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APIC timer Module for Linux
Documentation


Timers of the APIC timer module.

Author: Vincent Oberle

Purpose

This document describes how timers are managed in the APIC timer module in order to get the less latency possible.

It also gives some information on how the kernel was patched to redirect the APIC timer IRQ.

Content

The timers linked list
The APIC timer patch
How the timers are issued
From the user side

The timers linked list

The timers are managed in the form of a double-linked list of timer struct, similar to the generic timer_list in timer.h

The declaration of the timer apic_timer_list struct is the following:

struct apic_timer_list {
	struct apic_timer_list *next, *prev;
	unsigned long long expires;
	unsigned long data;
	void (*function)(unsigned long long, unsigned long);
};
where
expires is the value of the TSC register when the timer expires,
data is a value that will be passed to the timer function,
function is the function to execute; Its parameters are the expires value and data.

The linked list is ordered according to the expires value. It allows to issue the timers as fast as possible, without needing to search through the complete list.

The list itself, without any APIC stuff, is managed by 3 three functions:

  • void detach_apic_timer (struct apic_timer_list *timer)
    Removes the timer from the list.
  • inline void detach_first_apic_timer (void)
    Removes the first timer of the list.
  • void insert_apic_timer (struct apic_timer_list *timer)
    Adds a timer to the list, starting from the end and ordering it with the expires field.

The APIC timer patch

With the Pentium processor family, Intel introduced the Advanced Programmable Interrupt Controller (APIC) to replace the old PIC. This APIC is refered as the local APIC to distinguish it from the I/O APIC, which is an external controller to manage interrupts on SMP systems.

To summarize, there is no I/O APIC on UP boards but since P54C, all CPUs contain an on-chip local APIC. Nevertheless, the local APIC is generally disabled on P5 chips and cannot be enabled by software. Only P6 chips (ie starting with Pentium Pro) allow to enable the local APIC by software means. The disable pin only exists on P5.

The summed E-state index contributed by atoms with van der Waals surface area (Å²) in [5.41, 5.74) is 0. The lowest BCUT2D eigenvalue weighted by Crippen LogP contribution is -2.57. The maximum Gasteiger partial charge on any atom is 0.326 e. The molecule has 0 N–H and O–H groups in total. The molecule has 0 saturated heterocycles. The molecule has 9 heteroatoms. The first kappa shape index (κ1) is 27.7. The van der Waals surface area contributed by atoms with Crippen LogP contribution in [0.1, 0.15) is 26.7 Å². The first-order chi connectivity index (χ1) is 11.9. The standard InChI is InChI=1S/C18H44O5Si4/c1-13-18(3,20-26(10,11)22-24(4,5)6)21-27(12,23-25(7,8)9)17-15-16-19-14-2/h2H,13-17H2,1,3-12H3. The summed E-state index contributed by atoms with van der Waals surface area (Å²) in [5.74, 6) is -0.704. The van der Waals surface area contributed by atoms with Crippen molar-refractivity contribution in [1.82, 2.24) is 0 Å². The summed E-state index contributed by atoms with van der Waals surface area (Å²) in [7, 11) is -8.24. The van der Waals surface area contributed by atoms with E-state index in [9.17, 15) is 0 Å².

But the kernel must be patched to use APIC interrupts.

If you want to use the interrupts generated by the APIC, like the timer interrupt in the module, you need to patch the kernel to redirect the corresponding Interrupt Service Routine (ISR) to your own ISR.

It is currently not possible to use a method like request_irq with APIC interrupts. I may try to implement something for the kernel, so that it would be possible to use the interrupts generated by the APIC like other interrupts (the keyboard IRQ for example).

To keep the patch as simple as possible, we preserve the original APIC timer ISR, smp_apic_timer_interrupt from the arch/i386/kernel/apic.c file.

A pointer on a supplementary ISR is added:

	void (*apic_timer_up_handler)(unsigned long);
and a function to modify this pointer:
	void set_apic_timer_up_handler (void (*f)(unsigned long))

In the smp_apic_timer_interrupt function, the supplementary handler is called if it is set.

There are a few other minor modifications to export the set_apic_timer_up_handler function. Everything is described in the README.patch file of the distribution.

How the timers are issued

The timers are issued by the run_apic_timer function. This function has two versions which can be chosen at the compilation of the module. Both checks if there are timers to be issued, but one calls first all corresponding timer functions and then detachs the timers that have been issued; and the other detach the timer and call the function for each timer to issue. The first is faster, but only the second allows the modifying the timer list in a timer function.

run_apic_timer is called by the APIC timer ISR and when a new timer is added. This second check needs to be done, because the APIC interrupt is masked (in software) while adding a new timer, so that the timers list must be checked.

The APIC timer is programmed on the first timer of the list. The start_apic_timer is used to convert the expires value (in "processor cycles" unit) into the correct value (in "bus cycles" unit) for the APIC timer. This function also starts the timer.

Both functions also contain some code to try to correct the latency. It allows to have the microsecond precision.

From the user side...

The user of the module only sees the apic_timer_list struct already described, and the three following functions:

  • int add_apic_timer (struct apic_timer_list *timer)
    Adds an APIC timer
  • int del_apic_timer (struct apic_timer_list *timer)
    Removes an APIC timer.
  • int mod_apic_timer (struct apic_timer_list *timer, unsigned long long expires)
    More efficient way to update the expire field of an active timer

Moreover, when creating a new apic_timer_list struct, the following function should always be used to properly initialize the struct:

	static inline void init_apic_timer (struct apic_timer_list *timer)

vincent at oberle dot org